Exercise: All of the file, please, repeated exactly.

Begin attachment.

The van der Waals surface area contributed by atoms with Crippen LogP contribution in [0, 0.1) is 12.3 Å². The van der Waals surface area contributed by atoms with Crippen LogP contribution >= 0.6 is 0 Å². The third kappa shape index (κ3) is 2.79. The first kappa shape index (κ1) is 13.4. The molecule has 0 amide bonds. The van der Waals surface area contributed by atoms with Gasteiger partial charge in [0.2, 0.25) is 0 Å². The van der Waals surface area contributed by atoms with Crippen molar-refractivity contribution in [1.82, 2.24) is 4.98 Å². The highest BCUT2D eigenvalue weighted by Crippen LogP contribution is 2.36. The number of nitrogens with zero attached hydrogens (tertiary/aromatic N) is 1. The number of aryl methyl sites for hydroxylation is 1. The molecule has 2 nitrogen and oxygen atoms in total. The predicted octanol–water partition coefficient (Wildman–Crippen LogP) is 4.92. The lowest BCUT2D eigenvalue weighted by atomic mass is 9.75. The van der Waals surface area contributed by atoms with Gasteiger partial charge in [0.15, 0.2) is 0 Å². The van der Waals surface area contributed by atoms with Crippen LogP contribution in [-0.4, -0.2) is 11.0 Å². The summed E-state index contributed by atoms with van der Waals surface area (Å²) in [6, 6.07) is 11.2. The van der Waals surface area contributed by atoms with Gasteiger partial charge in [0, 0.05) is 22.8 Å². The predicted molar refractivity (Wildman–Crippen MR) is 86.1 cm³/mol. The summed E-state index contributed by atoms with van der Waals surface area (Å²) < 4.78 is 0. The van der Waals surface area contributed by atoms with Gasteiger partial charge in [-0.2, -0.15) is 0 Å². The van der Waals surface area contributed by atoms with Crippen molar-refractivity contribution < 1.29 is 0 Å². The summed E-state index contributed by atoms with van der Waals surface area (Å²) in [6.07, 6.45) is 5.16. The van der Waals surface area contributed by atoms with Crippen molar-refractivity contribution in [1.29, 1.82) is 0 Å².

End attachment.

The van der Waals surface area contributed by atoms with Crippen LogP contribution in [0, 0.1) is 12.3 Å². The van der Waals surface area contributed by atoms with Crippen LogP contribution >= 0.6 is 0 Å². The third kappa shape index (κ3) is 2.79. The first kappa shape index (κ1) is 13.4. The molecule has 0 amide bonds. The van der Waals surface area contributed by atoms with Gasteiger partial charge in [0.2, 0.25) is 0 Å². The van der Waals surface area contributed by atoms with Crippen molar-refractivity contribution in [1.82, 2.24) is 4.98 Å². The highest BCUT2D eigenvalue weighted by Crippen LogP contribution is 2.36. The number of nitrogens with zero attached hydrogens (tertiary/aromatic N) is 1. The number of aryl methyl sites for hydroxylation is 1. The molecule has 2 nitrogen and oxygen atoms in total. The predicted octanol–water partition coefficient (Wildman–Crippen LogP) is 4.92. The lowest BCUT2D eigenvalue weighted by atomic mass is 9.75. The van der Waals surface area contributed by atoms with Gasteiger partial charge in [0.15, 0.2) is 0 Å². The van der Waals surface area contributed by atoms with Crippen LogP contribution in [-0.4, -0.2) is 11.0 Å². The summed E-state index contributed by atoms with van der Waals surface area (Å²) in [6, 6.07) is 11.2. The van der Waals surface area contributed by atoms with Gasteiger partial charge in [0, 0.05) is 22.8 Å². The predicted molar refractivity (Wildman–Crippen MR) is 86.1 cm³/mol. The summed E-state index contributed by atoms with van der Waals surface area (Å²) < 4.78 is 0. The van der Waals surface area contributed by atoms with Gasteiger partial charge in [-0.2, -0.15) is 0 Å². The van der Waals surface area contributed by atoms with Crippen molar-refractivity contribution < 1.29 is 0 Å². The summed E-state index contributed by atoms with van der Waals surface area (Å²) in [6.07, 6.45) is 5.16. The van der Waals surface area contributed by atoms with Crippen molar-refractivity contribution in [1.29, 1.82) is 0 Å².